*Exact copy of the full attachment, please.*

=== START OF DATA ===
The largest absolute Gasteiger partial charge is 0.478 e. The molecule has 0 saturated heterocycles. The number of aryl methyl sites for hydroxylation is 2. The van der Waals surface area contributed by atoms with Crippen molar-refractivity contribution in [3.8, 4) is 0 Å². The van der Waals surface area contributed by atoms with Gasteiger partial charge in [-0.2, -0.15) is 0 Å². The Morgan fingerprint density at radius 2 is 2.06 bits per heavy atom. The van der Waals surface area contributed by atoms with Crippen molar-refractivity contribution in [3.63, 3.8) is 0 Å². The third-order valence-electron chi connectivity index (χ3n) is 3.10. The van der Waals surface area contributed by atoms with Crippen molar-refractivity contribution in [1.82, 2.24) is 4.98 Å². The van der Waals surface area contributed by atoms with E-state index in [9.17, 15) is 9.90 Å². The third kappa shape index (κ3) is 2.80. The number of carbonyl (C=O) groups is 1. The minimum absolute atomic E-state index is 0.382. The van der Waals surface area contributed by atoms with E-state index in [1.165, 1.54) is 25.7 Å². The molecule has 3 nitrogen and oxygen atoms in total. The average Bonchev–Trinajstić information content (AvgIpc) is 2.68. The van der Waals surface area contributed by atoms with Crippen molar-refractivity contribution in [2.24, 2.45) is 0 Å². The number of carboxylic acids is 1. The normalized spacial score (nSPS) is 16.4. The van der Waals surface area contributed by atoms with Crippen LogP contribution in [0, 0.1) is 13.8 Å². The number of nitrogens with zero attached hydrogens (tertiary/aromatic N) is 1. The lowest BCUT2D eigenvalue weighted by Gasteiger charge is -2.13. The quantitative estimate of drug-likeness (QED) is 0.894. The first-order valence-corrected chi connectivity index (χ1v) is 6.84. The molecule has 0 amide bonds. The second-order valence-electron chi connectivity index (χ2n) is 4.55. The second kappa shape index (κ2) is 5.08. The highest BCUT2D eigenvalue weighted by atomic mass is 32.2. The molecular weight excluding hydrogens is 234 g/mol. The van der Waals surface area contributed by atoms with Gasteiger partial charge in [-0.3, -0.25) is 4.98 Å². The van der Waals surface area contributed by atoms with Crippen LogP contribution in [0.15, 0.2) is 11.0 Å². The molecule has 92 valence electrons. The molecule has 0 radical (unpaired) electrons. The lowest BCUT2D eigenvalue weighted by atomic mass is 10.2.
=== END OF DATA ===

The largest absolute Gasteiger partial charge is 0.478 e. The molecule has 0 saturated heterocycles. The number of aryl methyl sites for hydroxylation is 2. The van der Waals surface area contributed by atoms with Crippen molar-refractivity contribution in [3.8, 4) is 0 Å². The van der Waals surface area contributed by atoms with Gasteiger partial charge in [-0.2, -0.15) is 0 Å². The Morgan fingerprint density at radius 2 is 2.06 bits per heavy atom. The van der Waals surface area contributed by atoms with Crippen molar-refractivity contribution in [3.63, 3.8) is 0 Å². The third-order valence-electron chi connectivity index (χ3n) is 3.10. The van der Waals surface area contributed by atoms with Crippen molar-refractivity contribution in [1.82, 2.24) is 4.98 Å². The van der Waals surface area contributed by atoms with E-state index in [9.17, 15) is 9.90 Å². The third kappa shape index (κ3) is 2.80. The number of carbonyl (C=O) groups is 1. The minimum absolute atomic E-state index is 0.382. The van der Waals surface area contributed by atoms with E-state index in [1.165, 1.54) is 25.7 Å². The molecule has 3 nitrogen and oxygen atoms in total. The average Bonchev–Trinajstić information content (AvgIpc) is 2.68. The van der Waals surface area contributed by atoms with Crippen molar-refractivity contribution in [2.24, 2.45) is 0 Å². The number of carboxylic acids is 1. The normalized spacial score (nSPS) is 16.4. The van der Waals surface area contributed by atoms with Crippen LogP contribution in [0, 0.1) is 13.8 Å². The number of nitrogens with zero attached hydrogens (tertiary/aromatic N) is 1. The lowest BCUT2D eigenvalue weighted by Gasteiger charge is -2.13. The quantitative estimate of drug-likeness (QED) is 0.894. The first-order valence-corrected chi connectivity index (χ1v) is 6.84. The molecule has 0 amide bonds. The second-order valence-electron chi connectivity index (χ2n) is 4.55. The second kappa shape index (κ2) is 5.08. The highest BCUT2D eigenvalue weighted by atomic mass is 32.2. The molecular weight excluding hydrogens is 234 g/mol. The van der Waals surface area contributed by atoms with Gasteiger partial charge in [-0.3, -0.25) is 4.98 Å². The van der Waals surface area contributed by atoms with Crippen LogP contribution in [0.15, 0.2) is 11.0 Å². The molecule has 92 valence electrons. The molecule has 0 radical (unpaired) electrons. The lowest BCUT2D eigenvalue weighted by atomic mass is 10.2.